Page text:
What are the most effective measures of organizational performance?
An organization’s performance depends on many factors, such as:
- The efficiency of business processes
- Employee productivity
- How effectively organizations meet their objectives
- The alignment among business functions, as well as those functions’ alignment with the organization’s strategy
- Organizational culture and climate
All of these contribute to how efficiently an organization operates and how well it performs in the marketplace.
But what are some effective measurements, metrics, and KPIs that can be used to measure progress, performance, and effectiveness?
Before choosing those metrics, the first step is to define a model and a concept of organizational effectiveness.
Modeling Organizational Effectiveness
A model of organizational effectiveness acts as a baseline for measuring performance.
Many models of organizational effectiveness revolve around the concepts covered above, such as:
- How efficiently and effectively an organization achieves its stated aims
- How well an organization can obtain and utilize resources
- The efficiency of business processes and operations
- A cohesive set of business systems, such as communication, leadership, workforce productivity, and delivery
There are quite a number of perspectives on how to best define organizational effectiveness.
Therefore, before measuring organizational performance, it is a good idea to clearly define what “organizational effectiveness” means to your organization.
With that definition as a guide, it will be easier to set performance goals, track progress, and make improvements.
Some of the Top Measures of Organizational Performance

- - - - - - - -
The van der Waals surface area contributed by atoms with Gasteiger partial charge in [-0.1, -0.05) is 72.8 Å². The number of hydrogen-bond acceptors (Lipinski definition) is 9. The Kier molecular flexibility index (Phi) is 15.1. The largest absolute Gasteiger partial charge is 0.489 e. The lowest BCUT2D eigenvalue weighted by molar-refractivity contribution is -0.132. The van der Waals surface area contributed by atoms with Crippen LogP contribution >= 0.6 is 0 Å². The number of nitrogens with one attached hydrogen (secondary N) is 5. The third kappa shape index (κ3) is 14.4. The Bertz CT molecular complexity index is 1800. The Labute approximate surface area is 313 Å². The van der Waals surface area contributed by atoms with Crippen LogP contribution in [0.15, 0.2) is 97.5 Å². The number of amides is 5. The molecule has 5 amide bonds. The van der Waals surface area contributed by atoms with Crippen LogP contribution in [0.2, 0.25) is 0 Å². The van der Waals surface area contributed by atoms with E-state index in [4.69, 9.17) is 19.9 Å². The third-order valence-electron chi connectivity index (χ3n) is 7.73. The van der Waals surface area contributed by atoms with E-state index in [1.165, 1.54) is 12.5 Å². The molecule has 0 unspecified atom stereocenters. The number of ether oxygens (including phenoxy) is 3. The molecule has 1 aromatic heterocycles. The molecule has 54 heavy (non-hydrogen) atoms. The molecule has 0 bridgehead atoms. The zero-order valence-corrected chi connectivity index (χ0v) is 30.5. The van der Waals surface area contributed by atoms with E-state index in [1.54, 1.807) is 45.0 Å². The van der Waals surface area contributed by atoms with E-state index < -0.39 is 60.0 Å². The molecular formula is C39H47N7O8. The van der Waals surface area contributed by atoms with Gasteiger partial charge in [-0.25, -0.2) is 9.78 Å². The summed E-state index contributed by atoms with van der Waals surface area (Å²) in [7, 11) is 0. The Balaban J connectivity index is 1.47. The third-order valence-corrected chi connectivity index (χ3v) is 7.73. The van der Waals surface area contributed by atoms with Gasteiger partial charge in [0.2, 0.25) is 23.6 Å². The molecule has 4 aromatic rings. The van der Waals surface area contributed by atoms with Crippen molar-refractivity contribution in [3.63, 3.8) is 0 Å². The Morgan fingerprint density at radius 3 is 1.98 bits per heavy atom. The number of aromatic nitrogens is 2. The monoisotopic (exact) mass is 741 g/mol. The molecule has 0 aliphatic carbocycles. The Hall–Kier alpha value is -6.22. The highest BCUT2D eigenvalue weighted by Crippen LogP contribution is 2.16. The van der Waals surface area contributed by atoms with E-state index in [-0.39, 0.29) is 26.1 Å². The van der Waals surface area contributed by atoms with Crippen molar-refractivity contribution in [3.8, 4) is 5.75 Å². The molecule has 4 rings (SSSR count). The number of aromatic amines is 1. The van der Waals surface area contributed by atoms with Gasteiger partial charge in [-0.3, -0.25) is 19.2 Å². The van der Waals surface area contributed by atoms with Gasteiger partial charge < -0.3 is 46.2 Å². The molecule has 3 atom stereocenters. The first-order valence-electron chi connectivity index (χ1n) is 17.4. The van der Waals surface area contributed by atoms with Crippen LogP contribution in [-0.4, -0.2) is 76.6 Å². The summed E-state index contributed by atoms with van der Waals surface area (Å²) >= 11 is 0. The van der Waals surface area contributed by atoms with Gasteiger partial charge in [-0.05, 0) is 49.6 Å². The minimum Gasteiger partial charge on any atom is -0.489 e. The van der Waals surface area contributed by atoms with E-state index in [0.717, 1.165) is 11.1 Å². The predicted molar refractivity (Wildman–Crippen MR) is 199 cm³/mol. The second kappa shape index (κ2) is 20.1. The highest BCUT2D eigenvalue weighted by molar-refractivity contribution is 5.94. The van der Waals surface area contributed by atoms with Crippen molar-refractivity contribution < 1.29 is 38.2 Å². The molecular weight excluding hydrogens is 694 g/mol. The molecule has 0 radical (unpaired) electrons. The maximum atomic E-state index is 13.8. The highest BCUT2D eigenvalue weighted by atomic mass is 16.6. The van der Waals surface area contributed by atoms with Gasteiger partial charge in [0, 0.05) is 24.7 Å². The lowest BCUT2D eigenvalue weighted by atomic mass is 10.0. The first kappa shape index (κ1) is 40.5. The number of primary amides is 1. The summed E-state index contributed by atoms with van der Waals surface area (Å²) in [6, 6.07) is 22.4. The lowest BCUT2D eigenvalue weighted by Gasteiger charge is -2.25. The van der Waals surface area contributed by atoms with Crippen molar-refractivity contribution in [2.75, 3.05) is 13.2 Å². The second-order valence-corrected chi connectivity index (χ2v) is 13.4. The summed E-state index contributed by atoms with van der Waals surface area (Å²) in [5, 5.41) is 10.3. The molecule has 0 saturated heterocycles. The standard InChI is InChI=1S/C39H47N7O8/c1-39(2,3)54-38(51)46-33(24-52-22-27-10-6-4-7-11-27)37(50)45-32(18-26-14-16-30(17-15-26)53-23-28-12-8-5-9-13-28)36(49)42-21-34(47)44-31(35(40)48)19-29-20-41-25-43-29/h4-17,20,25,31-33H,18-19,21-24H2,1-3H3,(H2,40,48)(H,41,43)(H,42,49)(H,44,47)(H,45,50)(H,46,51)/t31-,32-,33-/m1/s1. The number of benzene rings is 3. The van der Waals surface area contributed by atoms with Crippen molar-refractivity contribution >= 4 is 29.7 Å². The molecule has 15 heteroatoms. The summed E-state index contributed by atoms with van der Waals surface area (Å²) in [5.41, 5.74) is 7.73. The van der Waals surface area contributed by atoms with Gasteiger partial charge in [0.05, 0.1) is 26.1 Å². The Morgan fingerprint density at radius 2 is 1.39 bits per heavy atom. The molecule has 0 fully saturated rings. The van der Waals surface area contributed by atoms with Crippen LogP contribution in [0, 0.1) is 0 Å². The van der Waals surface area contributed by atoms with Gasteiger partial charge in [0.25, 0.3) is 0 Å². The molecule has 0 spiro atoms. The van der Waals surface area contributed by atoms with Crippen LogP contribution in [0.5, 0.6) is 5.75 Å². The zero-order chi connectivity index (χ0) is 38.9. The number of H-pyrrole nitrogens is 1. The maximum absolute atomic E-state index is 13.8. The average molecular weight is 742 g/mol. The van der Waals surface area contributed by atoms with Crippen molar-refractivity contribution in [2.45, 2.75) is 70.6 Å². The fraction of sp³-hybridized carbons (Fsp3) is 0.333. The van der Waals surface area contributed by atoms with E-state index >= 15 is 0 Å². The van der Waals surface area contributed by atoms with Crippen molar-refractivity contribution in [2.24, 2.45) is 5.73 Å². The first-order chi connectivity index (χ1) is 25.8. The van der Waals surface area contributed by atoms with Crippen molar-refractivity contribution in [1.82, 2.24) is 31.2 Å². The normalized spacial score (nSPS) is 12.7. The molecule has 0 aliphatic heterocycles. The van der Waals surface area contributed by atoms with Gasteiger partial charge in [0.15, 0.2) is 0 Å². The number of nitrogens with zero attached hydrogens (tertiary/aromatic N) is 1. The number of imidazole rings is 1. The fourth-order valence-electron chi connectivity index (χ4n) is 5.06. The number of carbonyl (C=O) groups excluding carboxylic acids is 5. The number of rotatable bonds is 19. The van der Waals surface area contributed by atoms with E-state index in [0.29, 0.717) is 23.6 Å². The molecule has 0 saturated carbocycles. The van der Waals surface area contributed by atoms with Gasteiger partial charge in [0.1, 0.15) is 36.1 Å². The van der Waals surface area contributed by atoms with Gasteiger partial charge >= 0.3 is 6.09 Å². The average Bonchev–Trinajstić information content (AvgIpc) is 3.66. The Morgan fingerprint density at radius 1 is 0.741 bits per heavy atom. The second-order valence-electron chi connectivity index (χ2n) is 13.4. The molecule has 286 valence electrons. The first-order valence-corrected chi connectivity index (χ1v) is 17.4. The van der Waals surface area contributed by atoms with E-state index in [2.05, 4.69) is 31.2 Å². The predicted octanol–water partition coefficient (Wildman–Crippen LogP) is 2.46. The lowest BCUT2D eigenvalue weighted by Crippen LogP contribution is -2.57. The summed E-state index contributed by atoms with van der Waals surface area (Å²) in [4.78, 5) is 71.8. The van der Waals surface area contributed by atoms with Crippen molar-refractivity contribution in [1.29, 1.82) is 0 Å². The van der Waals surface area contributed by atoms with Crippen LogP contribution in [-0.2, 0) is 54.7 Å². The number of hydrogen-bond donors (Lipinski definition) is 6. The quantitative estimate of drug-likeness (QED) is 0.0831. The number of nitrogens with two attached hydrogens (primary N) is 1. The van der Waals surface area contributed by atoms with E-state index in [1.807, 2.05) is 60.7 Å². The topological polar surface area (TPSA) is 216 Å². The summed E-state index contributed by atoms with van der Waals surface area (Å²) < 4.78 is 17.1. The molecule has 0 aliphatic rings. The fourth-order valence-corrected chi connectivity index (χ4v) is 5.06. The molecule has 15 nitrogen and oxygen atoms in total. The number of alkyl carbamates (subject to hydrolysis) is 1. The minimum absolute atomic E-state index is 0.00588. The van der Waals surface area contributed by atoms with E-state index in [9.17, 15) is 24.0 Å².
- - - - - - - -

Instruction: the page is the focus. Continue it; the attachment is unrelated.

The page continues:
Building off of some of the concepts of organizational effectiveness already covered, let’s look at a few ways to measure organizational performance.
Achievement of Organizational Objectives
One of the most common ways to evaluate organizational effectiveness and performance is how well a business achieves its stated goals.
This approach would evaluate factors such as:
- How successfully an organization meets its targets
- Bottom-line profits
Some models of organizational effectiveness, as mentioned, revolve exclusively around goal-setting and achievement.
Others include other metrics such as those covered below.
Business Process Efficiency
The efficiency of individual business processes can also be used to gauge organizational performance.
Business processes, units, and functions can be measured by, for instance:
- Results and productivity
- Agility and adaptability
Measuring every business area or function can help organizations spot inefficiencies as well as growth opportunities.
Results of Business Investments and Projects
Another measure of organizational performance is how effectively and efficiently an organization can execute business projects.
High-level metrics for evaluating individual projects can include:
- Financial returns
- Project results
- Project efficiency
- Projected costs versus actual costs, measured against the derived benefits